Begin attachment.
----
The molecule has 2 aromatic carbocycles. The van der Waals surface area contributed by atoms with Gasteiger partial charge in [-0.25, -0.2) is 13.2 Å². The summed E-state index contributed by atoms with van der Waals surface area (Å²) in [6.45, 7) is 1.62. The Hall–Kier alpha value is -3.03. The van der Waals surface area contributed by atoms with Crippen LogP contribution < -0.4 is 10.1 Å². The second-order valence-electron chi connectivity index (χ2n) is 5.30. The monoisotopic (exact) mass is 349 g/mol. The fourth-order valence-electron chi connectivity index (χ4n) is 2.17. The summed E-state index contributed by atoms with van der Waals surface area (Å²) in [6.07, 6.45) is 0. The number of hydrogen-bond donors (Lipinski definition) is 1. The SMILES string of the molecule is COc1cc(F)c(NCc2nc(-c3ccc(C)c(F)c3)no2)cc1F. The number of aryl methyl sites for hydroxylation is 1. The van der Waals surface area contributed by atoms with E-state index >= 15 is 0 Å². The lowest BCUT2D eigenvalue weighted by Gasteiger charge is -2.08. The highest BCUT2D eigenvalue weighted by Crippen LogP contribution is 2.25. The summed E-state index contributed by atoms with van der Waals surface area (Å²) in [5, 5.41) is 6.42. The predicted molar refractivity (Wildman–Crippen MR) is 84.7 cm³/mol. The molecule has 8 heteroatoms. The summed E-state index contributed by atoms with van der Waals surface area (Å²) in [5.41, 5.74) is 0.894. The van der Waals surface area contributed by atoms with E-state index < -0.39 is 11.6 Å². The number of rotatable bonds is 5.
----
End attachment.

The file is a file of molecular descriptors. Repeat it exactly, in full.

The molecule has 2 aromatic carbocycles. The van der Waals surface area contributed by atoms with Gasteiger partial charge in [-0.25, -0.2) is 13.2 Å². The summed E-state index contributed by atoms with van der Waals surface area (Å²) in [6.45, 7) is 1.62. The Hall–Kier alpha value is -3.03. The van der Waals surface area contributed by atoms with Crippen LogP contribution < -0.4 is 10.1 Å². The second-order valence-electron chi connectivity index (χ2n) is 5.30. The monoisotopic (exact) mass is 349 g/mol. The fourth-order valence-electron chi connectivity index (χ4n) is 2.17. The summed E-state index contributed by atoms with van der Waals surface area (Å²) in [6.07, 6.45) is 0. The number of hydrogen-bond donors (Lipinski definition) is 1. The SMILES string of the molecule is COc1cc(F)c(NCc2nc(-c3ccc(C)c(F)c3)no2)cc1F. The number of aryl methyl sites for hydroxylation is 1. The van der Waals surface area contributed by atoms with E-state index >= 15 is 0 Å². The lowest BCUT2D eigenvalue weighted by Gasteiger charge is -2.08. The highest BCUT2D eigenvalue weighted by Crippen LogP contribution is 2.25. The summed E-state index contributed by atoms with van der Waals surface area (Å²) in [5, 5.41) is 6.42. The predicted molar refractivity (Wildman–Crippen MR) is 84.7 cm³/mol. The molecule has 8 heteroatoms. The summed E-state index contributed by atoms with van der Waals surface area (Å²) in [5.41, 5.74) is 0.894. The van der Waals surface area contributed by atoms with E-state index < -0.39 is 11.6 Å². The number of rotatable bonds is 5.